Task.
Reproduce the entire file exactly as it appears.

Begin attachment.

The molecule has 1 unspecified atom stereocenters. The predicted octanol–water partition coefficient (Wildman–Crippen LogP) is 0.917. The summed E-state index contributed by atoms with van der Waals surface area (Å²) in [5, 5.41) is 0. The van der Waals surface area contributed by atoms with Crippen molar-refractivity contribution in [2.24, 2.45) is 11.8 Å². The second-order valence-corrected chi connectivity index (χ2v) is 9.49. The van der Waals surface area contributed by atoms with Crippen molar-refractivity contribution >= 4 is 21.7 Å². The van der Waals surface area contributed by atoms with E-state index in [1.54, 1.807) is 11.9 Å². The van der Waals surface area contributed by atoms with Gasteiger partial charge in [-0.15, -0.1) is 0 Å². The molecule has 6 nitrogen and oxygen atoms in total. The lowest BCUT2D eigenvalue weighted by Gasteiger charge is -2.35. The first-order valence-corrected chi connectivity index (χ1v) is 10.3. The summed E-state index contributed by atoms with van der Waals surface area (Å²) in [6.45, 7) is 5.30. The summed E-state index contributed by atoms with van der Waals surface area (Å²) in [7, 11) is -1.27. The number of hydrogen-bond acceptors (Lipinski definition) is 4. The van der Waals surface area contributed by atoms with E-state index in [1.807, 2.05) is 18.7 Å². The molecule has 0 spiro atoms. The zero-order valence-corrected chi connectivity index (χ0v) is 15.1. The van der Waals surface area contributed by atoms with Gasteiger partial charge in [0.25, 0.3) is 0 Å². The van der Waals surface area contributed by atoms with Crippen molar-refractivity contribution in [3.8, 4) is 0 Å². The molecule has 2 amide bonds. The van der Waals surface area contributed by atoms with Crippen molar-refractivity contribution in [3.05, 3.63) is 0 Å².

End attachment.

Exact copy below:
The molecule has 1 unspecified atom stereocenters. The predicted octanol–water partition coefficient (Wildman–Crippen LogP) is 0.917. The summed E-state index contributed by atoms with van der Waals surface area (Å²) in [5, 5.41) is 0. The van der Waals surface area contributed by atoms with Crippen molar-refractivity contribution in [2.24, 2.45) is 11.8 Å². The second-order valence-corrected chi connectivity index (χ2v) is 9.49. The van der Waals surface area contributed by atoms with Crippen molar-refractivity contribution >= 4 is 21.7 Å². The van der Waals surface area contributed by atoms with E-state index in [1.54, 1.807) is 11.9 Å². The van der Waals surface area contributed by atoms with Gasteiger partial charge in [-0.15, -0.1) is 0 Å². The molecule has 6 nitrogen and oxygen atoms in total. The lowest BCUT2D eigenvalue weighted by Gasteiger charge is -2.35. The first-order valence-corrected chi connectivity index (χ1v) is 10.3. The summed E-state index contributed by atoms with van der Waals surface area (Å²) in [6.45, 7) is 5.30. The summed E-state index contributed by atoms with van der Waals surface area (Å²) in [7, 11) is -1.27. The number of hydrogen-bond acceptors (Lipinski definition) is 4. The van der Waals surface area contributed by atoms with E-state index in [1.807, 2.05) is 18.7 Å². The molecule has 0 spiro atoms. The zero-order valence-corrected chi connectivity index (χ0v) is 15.1. The van der Waals surface area contributed by atoms with Gasteiger partial charge in [0.25, 0.3) is 0 Å². The van der Waals surface area contributed by atoms with Crippen molar-refractivity contribution in [3.8, 4) is 0 Å². The molecule has 2 amide bonds. The van der Waals surface area contributed by atoms with Crippen molar-refractivity contribution in [3.05, 3.63) is 0 Å².